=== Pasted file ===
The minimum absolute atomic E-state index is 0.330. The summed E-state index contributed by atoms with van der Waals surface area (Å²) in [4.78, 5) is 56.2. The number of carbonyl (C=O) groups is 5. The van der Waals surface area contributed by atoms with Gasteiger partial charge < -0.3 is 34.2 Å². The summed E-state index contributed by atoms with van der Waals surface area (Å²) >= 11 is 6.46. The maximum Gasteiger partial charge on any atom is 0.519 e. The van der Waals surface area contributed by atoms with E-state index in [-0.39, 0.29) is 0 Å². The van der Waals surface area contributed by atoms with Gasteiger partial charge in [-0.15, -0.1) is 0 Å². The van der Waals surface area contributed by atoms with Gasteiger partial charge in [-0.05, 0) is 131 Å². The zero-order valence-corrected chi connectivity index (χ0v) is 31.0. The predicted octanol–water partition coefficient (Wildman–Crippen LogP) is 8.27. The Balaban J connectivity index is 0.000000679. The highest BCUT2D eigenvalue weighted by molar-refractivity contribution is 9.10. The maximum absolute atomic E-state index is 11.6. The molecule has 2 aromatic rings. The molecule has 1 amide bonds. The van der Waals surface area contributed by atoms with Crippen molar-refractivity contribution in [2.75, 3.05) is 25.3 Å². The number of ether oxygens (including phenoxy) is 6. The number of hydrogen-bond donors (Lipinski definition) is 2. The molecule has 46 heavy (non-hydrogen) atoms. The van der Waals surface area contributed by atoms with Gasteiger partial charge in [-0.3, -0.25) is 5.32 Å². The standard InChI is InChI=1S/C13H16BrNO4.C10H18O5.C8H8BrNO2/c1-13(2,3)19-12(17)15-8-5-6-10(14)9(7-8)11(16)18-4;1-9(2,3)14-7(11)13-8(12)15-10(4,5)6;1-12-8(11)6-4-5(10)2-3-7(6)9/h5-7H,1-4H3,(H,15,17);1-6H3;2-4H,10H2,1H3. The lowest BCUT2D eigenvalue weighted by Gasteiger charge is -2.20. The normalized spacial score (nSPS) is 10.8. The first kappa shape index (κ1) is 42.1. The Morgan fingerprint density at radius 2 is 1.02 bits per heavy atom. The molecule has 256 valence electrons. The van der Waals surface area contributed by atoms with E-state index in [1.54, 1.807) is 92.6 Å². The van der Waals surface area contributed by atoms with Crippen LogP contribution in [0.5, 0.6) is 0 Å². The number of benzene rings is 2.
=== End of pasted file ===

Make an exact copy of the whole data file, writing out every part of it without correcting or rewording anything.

The minimum absolute atomic E-state index is 0.330. The summed E-state index contributed by atoms with van der Waals surface area (Å²) in [4.78, 5) is 56.2. The number of carbonyl (C=O) groups is 5. The van der Waals surface area contributed by atoms with Gasteiger partial charge < -0.3 is 34.2 Å². The summed E-state index contributed by atoms with van der Waals surface area (Å²) >= 11 is 6.46. The maximum Gasteiger partial charge on any atom is 0.519 e. The van der Waals surface area contributed by atoms with E-state index in [-0.39, 0.29) is 0 Å². The van der Waals surface area contributed by atoms with Gasteiger partial charge in [-0.15, -0.1) is 0 Å². The van der Waals surface area contributed by atoms with Gasteiger partial charge in [-0.05, 0) is 131 Å². The zero-order valence-corrected chi connectivity index (χ0v) is 31.0. The predicted octanol–water partition coefficient (Wildman–Crippen LogP) is 8.27. The Balaban J connectivity index is 0.000000679. The highest BCUT2D eigenvalue weighted by molar-refractivity contribution is 9.10. The maximum absolute atomic E-state index is 11.6. The molecule has 2 aromatic rings. The molecule has 1 amide bonds. The van der Waals surface area contributed by atoms with Crippen molar-refractivity contribution in [2.75, 3.05) is 25.3 Å². The number of ether oxygens (including phenoxy) is 6. The number of hydrogen-bond donors (Lipinski definition) is 2. The molecule has 46 heavy (non-hydrogen) atoms. The van der Waals surface area contributed by atoms with Gasteiger partial charge in [-0.3, -0.25) is 5.32 Å². The standard InChI is InChI=1S/C13H16BrNO4.C10H18O5.C8H8BrNO2/c1-13(2,3)19-12(17)15-8-5-6-10(14)9(7-8)11(16)18-4;1-9(2,3)14-7(11)13-8(12)15-10(4,5)6;1-12-8(11)6-4-5(10)2-3-7(6)9/h5-7H,1-4H3,(H,15,17);1-6H3;2-4H,10H2,1H3. The lowest BCUT2D eigenvalue weighted by Gasteiger charge is -2.20. The normalized spacial score (nSPS) is 10.8. The first kappa shape index (κ1) is 42.1. The Morgan fingerprint density at radius 2 is 1.02 bits per heavy atom. The molecule has 256 valence electrons. The van der Waals surface area contributed by atoms with E-state index in [1.54, 1.807) is 92.6 Å². The van der Waals surface area contributed by atoms with Crippen LogP contribution in [0.5, 0.6) is 0 Å². The number of benzene rings is 2.